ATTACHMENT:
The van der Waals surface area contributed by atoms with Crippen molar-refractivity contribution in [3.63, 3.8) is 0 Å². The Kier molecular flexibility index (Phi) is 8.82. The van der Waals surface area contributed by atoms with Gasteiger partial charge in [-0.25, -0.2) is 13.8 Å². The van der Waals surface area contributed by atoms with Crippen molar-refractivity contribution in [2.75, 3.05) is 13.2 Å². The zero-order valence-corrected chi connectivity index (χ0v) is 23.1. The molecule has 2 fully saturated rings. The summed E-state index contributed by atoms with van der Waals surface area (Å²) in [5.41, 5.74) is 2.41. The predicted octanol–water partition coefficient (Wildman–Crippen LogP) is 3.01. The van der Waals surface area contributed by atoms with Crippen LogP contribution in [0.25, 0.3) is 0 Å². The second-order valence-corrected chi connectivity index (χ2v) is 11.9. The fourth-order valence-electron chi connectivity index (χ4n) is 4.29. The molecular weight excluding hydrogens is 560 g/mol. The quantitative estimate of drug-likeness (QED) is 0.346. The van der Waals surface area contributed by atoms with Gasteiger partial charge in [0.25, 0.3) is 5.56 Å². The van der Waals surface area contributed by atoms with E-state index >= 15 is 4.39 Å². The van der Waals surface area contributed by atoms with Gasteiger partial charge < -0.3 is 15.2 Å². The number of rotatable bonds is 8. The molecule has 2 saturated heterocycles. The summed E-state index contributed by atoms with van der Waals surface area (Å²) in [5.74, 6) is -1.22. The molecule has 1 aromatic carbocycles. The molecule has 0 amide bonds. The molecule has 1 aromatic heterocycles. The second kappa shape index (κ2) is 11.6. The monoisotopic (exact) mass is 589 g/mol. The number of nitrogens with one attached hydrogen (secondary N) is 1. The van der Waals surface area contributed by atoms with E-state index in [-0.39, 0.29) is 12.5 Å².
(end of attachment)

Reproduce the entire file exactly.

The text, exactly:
The van der Waals surface area contributed by atoms with Crippen molar-refractivity contribution in [3.63, 3.8) is 0 Å². The Kier molecular flexibility index (Phi) is 8.82. The van der Waals surface area contributed by atoms with Gasteiger partial charge in [-0.25, -0.2) is 13.8 Å². The van der Waals surface area contributed by atoms with Crippen molar-refractivity contribution in [2.75, 3.05) is 13.2 Å². The zero-order valence-corrected chi connectivity index (χ0v) is 23.1. The molecule has 2 fully saturated rings. The summed E-state index contributed by atoms with van der Waals surface area (Å²) in [5.41, 5.74) is 2.41. The predicted octanol–water partition coefficient (Wildman–Crippen LogP) is 3.01. The van der Waals surface area contributed by atoms with Crippen LogP contribution in [0.25, 0.3) is 0 Å². The second-order valence-corrected chi connectivity index (χ2v) is 11.9. The fourth-order valence-electron chi connectivity index (χ4n) is 4.29. The molecular weight excluding hydrogens is 560 g/mol. The quantitative estimate of drug-likeness (QED) is 0.346. The van der Waals surface area contributed by atoms with Gasteiger partial charge in [0.25, 0.3) is 5.56 Å². The van der Waals surface area contributed by atoms with E-state index >= 15 is 4.39 Å². The van der Waals surface area contributed by atoms with Gasteiger partial charge < -0.3 is 15.2 Å². The number of rotatable bonds is 8. The molecule has 2 saturated heterocycles. The summed E-state index contributed by atoms with van der Waals surface area (Å²) in [5.74, 6) is -1.22. The molecule has 1 aromatic carbocycles. The molecule has 0 amide bonds. The molecule has 1 aromatic heterocycles. The second kappa shape index (κ2) is 11.6. The monoisotopic (exact) mass is 589 g/mol. The number of nitrogens with one attached hydrogen (secondary N) is 1. The van der Waals surface area contributed by atoms with E-state index in [-0.39, 0.29) is 12.5 Å².